Once the foam has been built up, leave the spray foam to dry for several hours and then return for the "meat" of the project, carving. Whittle away at the foam with a craft knife like one would if one was carving a foam statue of the component in question. Go slow and do not cut too deeply too quickly or one risks making mistakes. It is easiest to concentrate on one area of the component for a time, then move to the next area, then then next, then back to the first, getting closer to the intended shape with each "pass". This helps keep different sides of the component even with regards to each other and will assist in keeping the component to a uniform standard of quality. Once it is sufficiently carved, use sandpaper to rub out the rough spots in the foam and get it to its near final shape.


The same proceedure outlined above for armor also works for weapons, but the basing is different. For most conventional weapons, a core of PVP pipe is sufficient to build the rest of the foam weapon around. There may be some initial carving done in the insulation foam at first to allow the pipe to fit between two or four pieces of insulation foam "sandwiched" together and stuck with spray foam. Whittle it down from there as above. For more exotic weapons, a single piece of PVC pipe may not be enough, and several narrower PVC pipe pieces may be required or combined with other materials. This is a greater engineering challenge and should only be attemped by those with some prior experience. An inexperienced crafter can still try, but should expect frustration along the way.


The suface of foam leaves an obvious foam texture which will probably need to be covered up, but is also delicate and prone to damage unless reinforced. This is where items like cheesecloth and filler come into play.

Cheesecloth can be applied like fiberglass, but is a lot safer and easier to work with. Simply place cut sections of cheesecloth over the component and press it down so it is flush with the surface, then paint over it with primer. You may want to put a layer of paint on the surface of the foam and then press the cheesecloth down into the wet paint before painting another layer of primer over it as an additional measure. The paint will cause the cheesecloth to stick down to the surface of the foam, and will stay there of its own accord after that. The paint will also cause the cheesecloth to harden somewhat, leaving a slightly tougher surface, and will also keep the foam pieces together in the unfortunate even that it does break, concealing the break and making repairs somewhat simplier. Cheesecloth works best when drawn in large pieces over relatively flat areas. If used on a more complex surface, some pieces of the cheesecloth might need to be cut in a few places to get it to lie flush with the surface. By pulling on the diagonals of cheesecloth, one can get it to be taunt in the middle and slack in other places. This is useful when trying to get it flush over a "bump" in an otherwise regular surface. Try to cut larger sections of cheesecloth than are absolutely necessary for the size of the surface, the sides of it can be trimmed off once the paint dries.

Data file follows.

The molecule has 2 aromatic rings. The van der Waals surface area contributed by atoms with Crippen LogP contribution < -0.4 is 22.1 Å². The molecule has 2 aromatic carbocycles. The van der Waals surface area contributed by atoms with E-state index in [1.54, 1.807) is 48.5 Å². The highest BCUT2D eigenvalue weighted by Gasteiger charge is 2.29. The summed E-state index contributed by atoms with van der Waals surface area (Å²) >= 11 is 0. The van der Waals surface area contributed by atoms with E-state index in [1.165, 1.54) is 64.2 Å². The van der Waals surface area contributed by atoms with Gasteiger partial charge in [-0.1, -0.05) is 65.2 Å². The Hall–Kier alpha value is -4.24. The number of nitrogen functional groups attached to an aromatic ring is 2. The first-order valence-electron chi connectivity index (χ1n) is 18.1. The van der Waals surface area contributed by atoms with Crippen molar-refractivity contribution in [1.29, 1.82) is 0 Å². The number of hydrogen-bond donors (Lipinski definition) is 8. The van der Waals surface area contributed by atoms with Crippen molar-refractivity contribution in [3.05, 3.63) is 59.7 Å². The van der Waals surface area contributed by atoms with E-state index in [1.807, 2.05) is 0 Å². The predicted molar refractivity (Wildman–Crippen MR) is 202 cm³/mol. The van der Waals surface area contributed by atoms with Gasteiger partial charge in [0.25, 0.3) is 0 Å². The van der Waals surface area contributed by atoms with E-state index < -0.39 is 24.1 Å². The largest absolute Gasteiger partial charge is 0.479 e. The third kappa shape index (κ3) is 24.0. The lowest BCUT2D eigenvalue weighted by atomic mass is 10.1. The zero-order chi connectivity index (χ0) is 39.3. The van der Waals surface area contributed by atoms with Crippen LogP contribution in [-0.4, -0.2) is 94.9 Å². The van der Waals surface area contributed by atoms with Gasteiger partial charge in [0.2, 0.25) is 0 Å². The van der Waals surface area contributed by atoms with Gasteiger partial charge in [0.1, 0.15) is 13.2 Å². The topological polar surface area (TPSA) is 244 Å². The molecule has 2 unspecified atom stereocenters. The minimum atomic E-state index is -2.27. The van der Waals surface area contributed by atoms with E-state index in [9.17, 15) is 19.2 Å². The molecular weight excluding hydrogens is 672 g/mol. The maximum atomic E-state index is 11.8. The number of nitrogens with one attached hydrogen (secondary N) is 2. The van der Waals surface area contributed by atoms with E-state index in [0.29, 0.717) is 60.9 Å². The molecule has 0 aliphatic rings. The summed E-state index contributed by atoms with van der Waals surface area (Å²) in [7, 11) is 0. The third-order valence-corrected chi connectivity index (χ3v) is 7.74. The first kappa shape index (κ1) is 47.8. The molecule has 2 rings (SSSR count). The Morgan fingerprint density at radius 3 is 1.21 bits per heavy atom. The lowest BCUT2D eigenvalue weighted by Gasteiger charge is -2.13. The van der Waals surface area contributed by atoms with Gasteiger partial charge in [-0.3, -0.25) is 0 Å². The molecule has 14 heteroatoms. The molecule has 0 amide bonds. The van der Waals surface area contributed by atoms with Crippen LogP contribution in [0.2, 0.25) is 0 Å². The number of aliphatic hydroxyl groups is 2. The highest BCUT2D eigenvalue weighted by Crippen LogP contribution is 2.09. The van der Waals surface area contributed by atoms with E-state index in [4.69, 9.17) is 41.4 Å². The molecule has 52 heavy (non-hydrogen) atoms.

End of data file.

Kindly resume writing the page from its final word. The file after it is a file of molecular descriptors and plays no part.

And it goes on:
Depending on the look of the component being built, it is possible to stop at this point and move onto the painting and detailing stages. The presence of the cheesecloth will leave an obvious cloth texture to the surface, but that can also be used to give a kevlar-like effect that might be appropriate for certain costumes. However, if a smoother texture is needed, a final step is required, and this is where the filler comes in.

Filler generally takes several hours to harden once it is mixed as epoxy, and very little of the catalyst is necessary, so there is a lot of time available to put it on the component. That said, it is still preferably not to mix too much filler at once. The filler can be applied to the surface of the cheesecloth or even the raw foam if cheesecloth was not used. Try not to use too much, as filler can get very heavy and not a lot is actually needed, just enough to cover up the surface. Once the filler has dried and hardened, sandpaper can be used to smooth the texture of it and leave something worthly of project Mjolnir.

This page uses Creative Commons Licensed content from Wikipedia (view authors). Smallwikipedialogo.png

Ad blocker interference detected!

Wikia is a free-to-use site that makes money from advertising. We have a modified experience for viewers using ad blockers

Wikia is not accessible if you’ve made further modifications. Remove the custom ad blocker rule(s) and the page will load as expected.